Since I eat quite a lot of lard I was a bit worried about it's high PUFA content of approx. 12%.
But then I vaguely remembered an article which said that lard and human adipose tissue have a similar composition. After a little bit of research I found this pdf:
According to this study, the average human adipose tissue comprises of:
- MUFA: ~65%
- PUFA: ~12%
- SFA: ~23%
This is indeed nearly the same PUFA content as in lard. Although various sources state that overall PUFA consumption should be limited to less than 4% of the complete caloric intake.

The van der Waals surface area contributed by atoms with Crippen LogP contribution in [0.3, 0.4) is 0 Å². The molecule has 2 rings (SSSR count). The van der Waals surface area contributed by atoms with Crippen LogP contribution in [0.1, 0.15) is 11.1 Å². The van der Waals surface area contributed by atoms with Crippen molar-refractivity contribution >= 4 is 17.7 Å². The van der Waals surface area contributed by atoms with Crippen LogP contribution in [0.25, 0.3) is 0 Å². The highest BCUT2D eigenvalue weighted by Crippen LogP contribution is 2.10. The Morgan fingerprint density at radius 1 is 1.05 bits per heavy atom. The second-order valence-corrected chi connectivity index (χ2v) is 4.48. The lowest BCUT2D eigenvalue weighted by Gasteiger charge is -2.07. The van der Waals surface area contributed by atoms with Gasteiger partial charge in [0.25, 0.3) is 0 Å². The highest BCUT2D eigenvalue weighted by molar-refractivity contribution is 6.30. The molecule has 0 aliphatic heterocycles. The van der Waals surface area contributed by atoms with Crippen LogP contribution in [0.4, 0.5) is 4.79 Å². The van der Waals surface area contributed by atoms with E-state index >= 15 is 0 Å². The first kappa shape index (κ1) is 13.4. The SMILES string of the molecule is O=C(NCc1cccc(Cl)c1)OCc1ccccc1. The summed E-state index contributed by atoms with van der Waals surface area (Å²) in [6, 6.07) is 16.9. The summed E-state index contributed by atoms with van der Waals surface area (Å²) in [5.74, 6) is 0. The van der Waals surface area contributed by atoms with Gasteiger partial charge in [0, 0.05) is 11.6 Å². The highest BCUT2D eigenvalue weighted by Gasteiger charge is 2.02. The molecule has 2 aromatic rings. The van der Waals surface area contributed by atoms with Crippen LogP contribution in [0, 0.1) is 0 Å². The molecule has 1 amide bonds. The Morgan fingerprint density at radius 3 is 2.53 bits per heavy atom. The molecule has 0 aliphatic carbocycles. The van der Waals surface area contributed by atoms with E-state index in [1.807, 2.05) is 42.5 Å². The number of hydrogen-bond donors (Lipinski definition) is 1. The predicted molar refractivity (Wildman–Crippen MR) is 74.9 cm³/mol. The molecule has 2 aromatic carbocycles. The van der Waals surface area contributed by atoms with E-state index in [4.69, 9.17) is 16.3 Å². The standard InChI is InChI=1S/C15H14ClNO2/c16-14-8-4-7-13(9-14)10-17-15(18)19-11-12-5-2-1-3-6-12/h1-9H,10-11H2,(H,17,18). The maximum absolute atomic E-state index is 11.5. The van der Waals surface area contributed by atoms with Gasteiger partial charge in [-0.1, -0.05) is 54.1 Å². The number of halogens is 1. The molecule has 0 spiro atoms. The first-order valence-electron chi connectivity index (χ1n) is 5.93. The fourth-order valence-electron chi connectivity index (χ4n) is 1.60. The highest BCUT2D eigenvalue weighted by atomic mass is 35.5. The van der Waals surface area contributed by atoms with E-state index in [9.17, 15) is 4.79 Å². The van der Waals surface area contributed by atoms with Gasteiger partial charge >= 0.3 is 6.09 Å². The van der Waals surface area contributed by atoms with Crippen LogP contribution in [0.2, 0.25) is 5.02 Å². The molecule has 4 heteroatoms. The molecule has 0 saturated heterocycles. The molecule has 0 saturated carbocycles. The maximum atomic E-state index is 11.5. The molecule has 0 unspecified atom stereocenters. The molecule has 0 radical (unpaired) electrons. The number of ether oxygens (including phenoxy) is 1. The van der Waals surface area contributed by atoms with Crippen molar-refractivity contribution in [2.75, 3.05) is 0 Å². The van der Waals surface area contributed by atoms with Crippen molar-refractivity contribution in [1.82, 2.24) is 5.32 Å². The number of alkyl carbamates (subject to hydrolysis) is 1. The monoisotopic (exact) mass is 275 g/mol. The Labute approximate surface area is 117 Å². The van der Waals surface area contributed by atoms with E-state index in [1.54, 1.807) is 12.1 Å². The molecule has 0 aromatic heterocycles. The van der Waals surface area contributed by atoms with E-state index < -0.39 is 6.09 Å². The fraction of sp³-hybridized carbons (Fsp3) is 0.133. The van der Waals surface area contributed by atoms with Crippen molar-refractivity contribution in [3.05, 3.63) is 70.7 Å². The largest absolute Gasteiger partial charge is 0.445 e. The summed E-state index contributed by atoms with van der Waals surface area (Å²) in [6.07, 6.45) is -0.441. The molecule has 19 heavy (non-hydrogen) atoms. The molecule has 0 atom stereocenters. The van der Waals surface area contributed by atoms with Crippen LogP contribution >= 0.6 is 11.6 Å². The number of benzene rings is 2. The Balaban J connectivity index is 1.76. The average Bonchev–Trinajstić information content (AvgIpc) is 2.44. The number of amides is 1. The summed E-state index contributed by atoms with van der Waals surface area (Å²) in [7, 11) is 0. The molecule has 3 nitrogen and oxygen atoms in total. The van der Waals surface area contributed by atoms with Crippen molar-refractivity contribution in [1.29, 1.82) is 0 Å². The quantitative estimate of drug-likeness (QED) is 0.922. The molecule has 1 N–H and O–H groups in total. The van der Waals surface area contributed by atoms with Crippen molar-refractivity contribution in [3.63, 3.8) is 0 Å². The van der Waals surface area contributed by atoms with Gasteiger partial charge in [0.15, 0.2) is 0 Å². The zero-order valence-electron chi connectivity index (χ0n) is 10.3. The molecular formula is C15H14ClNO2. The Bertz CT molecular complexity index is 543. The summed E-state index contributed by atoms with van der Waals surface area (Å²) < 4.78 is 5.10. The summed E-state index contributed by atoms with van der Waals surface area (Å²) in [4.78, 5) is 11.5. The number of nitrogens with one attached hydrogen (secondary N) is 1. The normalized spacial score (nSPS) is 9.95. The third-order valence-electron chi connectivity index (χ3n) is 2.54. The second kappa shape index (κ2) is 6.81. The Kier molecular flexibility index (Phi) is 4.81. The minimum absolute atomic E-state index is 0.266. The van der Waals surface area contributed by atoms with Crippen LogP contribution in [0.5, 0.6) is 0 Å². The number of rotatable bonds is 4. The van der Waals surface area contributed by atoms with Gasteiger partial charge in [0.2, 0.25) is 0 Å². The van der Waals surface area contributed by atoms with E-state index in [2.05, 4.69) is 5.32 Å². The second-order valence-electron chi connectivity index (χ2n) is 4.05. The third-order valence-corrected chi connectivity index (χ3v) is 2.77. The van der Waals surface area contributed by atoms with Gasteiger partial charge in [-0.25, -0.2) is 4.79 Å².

Now the question is:
I assume the human body stores it's fat exactly in the most healthy composition. Anything else wouldn't make any sense from an evolutionary stance. Therefore, anybody burning body fat would automatically have a PUFA consumption of ~12%.
Can I conclude that a PUFA intake from lard is optimal for humans? And that the 4%-PUFA-calories-a-day rule doesn't sustain?
I should have mentioned that the study is about the adipose tissue composition of dialysis patients on the island of Crete - anyway the control group has nearly the same values.
Thanks for the answers so far! So it seems that like grainfed animals' fat composition changes along with their diet, the ratios in human adipose tissue change as well with diet.
Has anybody a comparable study about human adipose tissue composition maybe in other cultures?